In 2016, the first president of Uzbekistan, Islam Karimov, passed away. For twenty-five years, he ruled the republic unchangeably, setting a tough authoritarian regime. Through an unprecedented increase in the influence of power structures, he ensured order and stability in the country, but all this was accompanied by the suppression of the individual and the dominance of the state in all spheres of public life.
Local propaganda calls its first national leader the father of independence, but until a certain point he retained absolute loyalty to the USSR, having gone from a simple engineer to the first secretary of the Central Committee of the Communist Party of the Uzbek SSR.
President of Uzbekistan Karimov was born back in 1938 in Samarkand. He was trained at the Central Asian Polytechnic Institute, after which he began working at the Tashselmash plant. Then in his career was Chkalov Aviation Plant, where he worked as an engineer.
In 1966, the novice manager went to work in the State Planning Committee of the Republic. Here Islam Karimov began to climb up the career ladder, reaching the position of Minister of Finance and Head of the State Planning Commission. In 1986 he was sent to head the Kashkadarya region as the first secretary of the Central Committee of the regional committee. Here he established himself as a man of exceptional personal integrity and integrity, which was rare in the eastern republics. After the transfer of the actual head of the Uzbek SSR Rafik Nishanov to Moscow, he became the first secretary of the Central Committee of the Communist Party of the republic.
Islam Karimov showed no special separatist aspirations and actively campaigned the population of Uzbekistan for preserving the USSR in a referendum in March 1991. The administrative resource worked properly, and more than 90% of citizens showed loyalty to the central government.
However, after the August putsch, the hardened politician understood the essence of the events and immediately proclaimed the independence of Uzbekistan so that he would not be overtaken by power-hungry competitors. In December 1991, the people of Uzbekistan also unanimously voted to seize the republic from the USSR, which, however, ordered to live long.
In contrast to the socialist countries of Eastern Europe, in the CIS, power remained in the hands of the former so-called communists, who instantly changed their political orientation. Especially significant was the example of Uzbekistan, where members of the Communist Party in full joined the People’s Democratic Party, headed by former first secretary Islam Karimov.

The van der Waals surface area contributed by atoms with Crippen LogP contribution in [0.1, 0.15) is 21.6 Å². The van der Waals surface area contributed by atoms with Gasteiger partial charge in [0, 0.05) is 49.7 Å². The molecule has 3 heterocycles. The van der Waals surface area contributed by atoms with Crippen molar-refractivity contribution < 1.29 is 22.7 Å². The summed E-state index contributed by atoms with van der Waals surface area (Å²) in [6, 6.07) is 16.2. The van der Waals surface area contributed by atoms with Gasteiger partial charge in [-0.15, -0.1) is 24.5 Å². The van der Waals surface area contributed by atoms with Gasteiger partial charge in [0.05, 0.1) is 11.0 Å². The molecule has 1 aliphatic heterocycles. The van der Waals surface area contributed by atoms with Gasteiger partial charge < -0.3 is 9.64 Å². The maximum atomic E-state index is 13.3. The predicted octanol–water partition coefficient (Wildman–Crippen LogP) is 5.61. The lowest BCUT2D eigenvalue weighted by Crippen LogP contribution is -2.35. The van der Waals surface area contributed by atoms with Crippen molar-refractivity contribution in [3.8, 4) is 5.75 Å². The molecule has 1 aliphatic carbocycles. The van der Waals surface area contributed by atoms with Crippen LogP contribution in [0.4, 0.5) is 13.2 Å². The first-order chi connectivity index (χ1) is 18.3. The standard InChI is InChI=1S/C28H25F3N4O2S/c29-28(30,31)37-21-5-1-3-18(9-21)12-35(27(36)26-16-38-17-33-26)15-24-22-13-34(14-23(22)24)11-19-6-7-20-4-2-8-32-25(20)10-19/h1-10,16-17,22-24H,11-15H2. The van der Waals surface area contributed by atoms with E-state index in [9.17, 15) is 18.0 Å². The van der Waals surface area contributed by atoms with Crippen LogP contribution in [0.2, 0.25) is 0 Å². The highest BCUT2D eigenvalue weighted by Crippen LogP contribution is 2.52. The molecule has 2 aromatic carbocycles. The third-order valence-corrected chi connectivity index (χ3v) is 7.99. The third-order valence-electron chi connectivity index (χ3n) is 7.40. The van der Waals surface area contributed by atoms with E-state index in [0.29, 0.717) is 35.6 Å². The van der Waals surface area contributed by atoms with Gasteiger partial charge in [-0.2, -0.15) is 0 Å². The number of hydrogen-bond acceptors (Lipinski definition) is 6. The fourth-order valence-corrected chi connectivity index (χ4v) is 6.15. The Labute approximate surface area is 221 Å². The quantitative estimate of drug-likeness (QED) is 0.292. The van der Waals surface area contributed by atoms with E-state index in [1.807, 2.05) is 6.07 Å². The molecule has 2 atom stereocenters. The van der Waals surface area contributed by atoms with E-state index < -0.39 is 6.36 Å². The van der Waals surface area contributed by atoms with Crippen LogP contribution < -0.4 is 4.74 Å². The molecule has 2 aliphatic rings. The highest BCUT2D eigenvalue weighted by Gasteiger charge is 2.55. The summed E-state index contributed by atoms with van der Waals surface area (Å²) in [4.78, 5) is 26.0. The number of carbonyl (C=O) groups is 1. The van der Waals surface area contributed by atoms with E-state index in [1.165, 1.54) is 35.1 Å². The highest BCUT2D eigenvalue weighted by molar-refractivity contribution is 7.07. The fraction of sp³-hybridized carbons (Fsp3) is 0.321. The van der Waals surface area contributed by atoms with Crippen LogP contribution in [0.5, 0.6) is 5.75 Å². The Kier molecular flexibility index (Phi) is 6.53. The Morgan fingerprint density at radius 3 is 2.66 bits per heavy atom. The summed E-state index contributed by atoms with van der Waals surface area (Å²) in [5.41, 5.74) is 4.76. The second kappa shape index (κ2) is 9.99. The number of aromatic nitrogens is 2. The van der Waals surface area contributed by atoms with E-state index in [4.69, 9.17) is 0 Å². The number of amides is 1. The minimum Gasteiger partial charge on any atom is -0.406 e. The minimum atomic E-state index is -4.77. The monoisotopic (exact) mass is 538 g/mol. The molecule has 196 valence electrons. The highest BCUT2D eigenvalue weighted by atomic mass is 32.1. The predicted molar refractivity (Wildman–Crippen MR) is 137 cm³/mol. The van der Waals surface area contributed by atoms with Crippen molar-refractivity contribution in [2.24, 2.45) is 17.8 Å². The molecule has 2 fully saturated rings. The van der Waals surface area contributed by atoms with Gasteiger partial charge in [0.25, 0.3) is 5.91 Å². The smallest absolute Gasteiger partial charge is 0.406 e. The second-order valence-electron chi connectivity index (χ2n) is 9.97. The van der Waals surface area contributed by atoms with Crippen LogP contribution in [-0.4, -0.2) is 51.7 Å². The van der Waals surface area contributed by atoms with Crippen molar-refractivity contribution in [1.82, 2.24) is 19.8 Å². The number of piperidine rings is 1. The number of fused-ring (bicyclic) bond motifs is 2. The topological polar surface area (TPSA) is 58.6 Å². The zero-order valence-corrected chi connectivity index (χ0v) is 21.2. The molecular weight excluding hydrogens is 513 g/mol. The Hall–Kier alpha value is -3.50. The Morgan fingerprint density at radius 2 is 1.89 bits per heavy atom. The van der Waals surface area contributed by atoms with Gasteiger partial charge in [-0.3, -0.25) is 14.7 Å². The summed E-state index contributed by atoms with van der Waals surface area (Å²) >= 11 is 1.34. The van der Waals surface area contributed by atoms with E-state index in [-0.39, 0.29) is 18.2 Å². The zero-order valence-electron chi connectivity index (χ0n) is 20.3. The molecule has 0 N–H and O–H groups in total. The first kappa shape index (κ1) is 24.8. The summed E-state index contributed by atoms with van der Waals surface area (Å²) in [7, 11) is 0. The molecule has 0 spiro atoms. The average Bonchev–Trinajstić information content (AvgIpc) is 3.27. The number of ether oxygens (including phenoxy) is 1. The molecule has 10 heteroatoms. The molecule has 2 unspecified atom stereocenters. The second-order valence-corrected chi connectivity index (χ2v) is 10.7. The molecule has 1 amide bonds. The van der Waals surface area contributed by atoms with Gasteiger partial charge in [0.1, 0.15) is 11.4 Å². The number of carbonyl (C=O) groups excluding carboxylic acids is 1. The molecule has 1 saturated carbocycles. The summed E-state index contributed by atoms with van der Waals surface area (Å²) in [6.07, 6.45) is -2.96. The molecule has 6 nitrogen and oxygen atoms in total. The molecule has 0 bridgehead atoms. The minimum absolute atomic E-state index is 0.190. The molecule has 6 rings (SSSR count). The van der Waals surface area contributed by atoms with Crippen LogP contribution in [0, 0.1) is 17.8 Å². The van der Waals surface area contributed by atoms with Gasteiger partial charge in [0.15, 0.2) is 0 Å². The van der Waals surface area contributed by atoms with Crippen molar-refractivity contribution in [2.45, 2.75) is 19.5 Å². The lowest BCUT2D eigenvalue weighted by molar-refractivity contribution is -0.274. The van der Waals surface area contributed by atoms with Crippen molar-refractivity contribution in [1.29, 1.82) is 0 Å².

The presidential elections of the Republic of Uzbekistan in 1991 were held on an alternative basis. Karimov was opposed by Muhammad Salih, the chairman of the Erk movement. For the current head voted 86% of voters, and he led the country.
President Karimov has a difficult legacy. Against the background of the revival of interest in religion, the Islamists, whose positions were particularly strong in the Fergana Valley, became more active. To avoid open hostilities, Karimov had to personally fly to Namangan and negotiate with the leaders of the radicals, which required a great deal of personal courage.
For tactical purposes, he had to promise the fulfillment of all the conditions of fundamentalists in the coming years, but then he began to harshly suppress such statements, forcing extremists out of the country.
Economy and Uzbek model
Having a diploma from the Tashkent Institute of National Economy, the President of Uzbekistan realized that he was a great economist. He even developed a whole national economic model for the republic, the main five provisions of which every Uzbek schoolchild was supposed to memorize. The president of Uzbekistan wrote a book about this that was thoroughly studied in social studies in schools and universities.
Unlike Yeltsin, Karimov did not bother his people with shock therapy, conducting a gradual transition to market relations. Against the background of rampant crime and lawlessness in Russia, Ukraine, residents of the republic thought they were lucky, and the president of Uzbekistan is working in the right direction. However, at the beginning of the two thousand years, there was a real stagnation in the economy, neighboring Kazakhstan abruptly rushed forward, while the potentially richer Uzbekistan did not show active development.
Today, the main exports are cotton, other agricultural products and natural resources.
It comes to ridiculous and sad. The country, one of the ten largest importers of natural gas in the world, in the winter period dramatically reduces the distribution of blue fuel to its citizens, especially in rural areas, which is why traditional heating methods are used - with the help of firewood and manure.
After a stroke, the President of Uzbekistan passed away on August 29, 2016. The funeral took place on September 3. Karimov’s successor was former Prime Minister Shavkat Mirziyoyev.